By David VergunAugust 19, 2014
WASHINGTON (Army News Service, Aug, 19, 2014) -- "A ready and resilient Soldier needs a ready and resilient family," said Maj. Bethany A. Belanger, registered dietician, nutrition lead for Performance Triad System for Health.
A great way to make this happen, she said, is by getting parents and children engaged on the importance of sleep, activity and nutrition: the three pillars of the Performance Triad.
With August being Performance Triad month, what better way to kick it off than with a Back to School Campaign that focuses on getting the entire family involved in setting up their children for success, she added.
Belanger offered some useful tips that will increase children's health and performance in school.
School-aged children need more sleep than adults. About eight-and-a-half to 11 hours per night, Belanger recommended. Roughly 30 to 40 percent of children are not getting enough.
Because kids can be high-strung, especially in the evening, it's important to create an environment conducive to sleep. An hour before bedtime, parents should initiate "winding down activities," she said.
Turn off the TV, end social media and computer game time and cease physical activity at least an hour before sleep. These activities are stimulating and make it difficult for children to fall asleep. Instead, she offered, have them read a book or take a warm shower, things that induce relaxation.
Throughout the day, children sit way too much, she said. Sedentary behavior can lead to weight problems and hinder their school performance. Regular physical exercise activates children's brains, helping them to focus and pay attention in school.
Rather than recommending specific exercise regimens, Belanger said the basic idea is to get kids to move and burn off excess energy. They should accumulate at least 60 minutes of physical activity daily.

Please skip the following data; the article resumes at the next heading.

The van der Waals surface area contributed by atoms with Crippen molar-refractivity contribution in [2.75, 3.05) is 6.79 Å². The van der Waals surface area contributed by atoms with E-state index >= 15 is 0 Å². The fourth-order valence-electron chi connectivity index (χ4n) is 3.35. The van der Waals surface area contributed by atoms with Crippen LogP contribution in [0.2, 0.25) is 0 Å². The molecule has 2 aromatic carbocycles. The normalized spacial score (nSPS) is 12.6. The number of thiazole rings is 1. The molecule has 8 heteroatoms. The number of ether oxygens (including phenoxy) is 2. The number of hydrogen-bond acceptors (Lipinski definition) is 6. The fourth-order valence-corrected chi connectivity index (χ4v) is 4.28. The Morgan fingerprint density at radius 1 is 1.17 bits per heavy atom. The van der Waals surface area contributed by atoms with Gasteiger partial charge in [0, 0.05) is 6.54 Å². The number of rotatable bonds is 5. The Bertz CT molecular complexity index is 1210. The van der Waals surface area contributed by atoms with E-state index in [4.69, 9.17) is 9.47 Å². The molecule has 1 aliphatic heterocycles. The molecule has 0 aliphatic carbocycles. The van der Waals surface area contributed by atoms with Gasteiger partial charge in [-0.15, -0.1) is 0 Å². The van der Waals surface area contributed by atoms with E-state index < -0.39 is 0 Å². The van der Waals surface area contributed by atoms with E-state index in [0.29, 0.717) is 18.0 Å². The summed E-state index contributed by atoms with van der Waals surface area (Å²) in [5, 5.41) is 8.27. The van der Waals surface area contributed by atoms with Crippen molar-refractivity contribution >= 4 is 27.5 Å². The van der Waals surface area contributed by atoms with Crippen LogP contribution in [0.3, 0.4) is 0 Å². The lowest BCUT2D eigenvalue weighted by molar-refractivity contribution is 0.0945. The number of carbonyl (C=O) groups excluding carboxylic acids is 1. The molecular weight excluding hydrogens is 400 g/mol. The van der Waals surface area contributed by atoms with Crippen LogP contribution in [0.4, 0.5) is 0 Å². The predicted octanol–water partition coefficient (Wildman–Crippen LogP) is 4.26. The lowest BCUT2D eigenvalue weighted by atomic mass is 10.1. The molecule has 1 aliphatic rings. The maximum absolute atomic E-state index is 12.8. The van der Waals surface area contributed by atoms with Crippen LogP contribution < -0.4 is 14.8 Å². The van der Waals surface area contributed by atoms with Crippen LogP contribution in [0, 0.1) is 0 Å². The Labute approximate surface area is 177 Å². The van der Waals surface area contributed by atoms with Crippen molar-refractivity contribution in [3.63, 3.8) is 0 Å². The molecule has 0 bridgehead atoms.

Besides formal exercise plans and school sports, Belanger said kids can go to the playground, walk the dog and have recreation time with their parents. These simple recreational activities are fun, easy to plan and increase time spent together as a family.
It's been said many times that breakfast is the most important meal, and that's true, Belanger said, especially for children heading out to school.
Breakfast will boost students' energy levels, thereby improving their cognitive performance and help them focus better on their lessons, she said.
The best plan is for the entire family to eat breakfast together -- and other meals as well, she said. Having family time together at meals promotes good nutrition habits, as well as social development.
To save time, prepare part or all of breakfast the night before and spend a few hours on the weekend preparing foods for weekly family meals, she said.
For children, healthy meals and snacks should include about 50 percent fruits and vegetables, as well as whole grains, dairy, lean protein and healthy fats such as nuts. Food choices from each food group should be natural as opposed to processed, she said, adding that's the same advice for adults.
Parents also need to monitor their children's caffeine intake.
"You can get caffeine from many sources besides coffee," she said.
Soda, tea and energy drinks are other common sources and their effect is cumulative. Many sources can also be high in sugar and calories. Consuming caffeinated drinks regularly impacts children's health and their ability to pay attention and focus in school.
Caffeinated beverages also impact a child's sleep. Belanger recommends children not consume caffeine at all, and especially not within six to eight hours of bedtime.
Instead, she offered, drink milk or water. For the sweet tooth, she said a good replacement for soda is fruits, which are naturally sweet and contain vitamins, minerals and fiber.
Parents also need to get into the habit of reading labels on food products, Belanger said. Fat, calories, salt, sugar, additives, and ingredients should all be monitored.
Finally, Belanger said that while it's a tall order for parents to monitor their children's sleep, activity and nutrition, they have the "biggest influence" on their kids. Also, it's not just enough "to tell your kids what to do. You have to be the role model."
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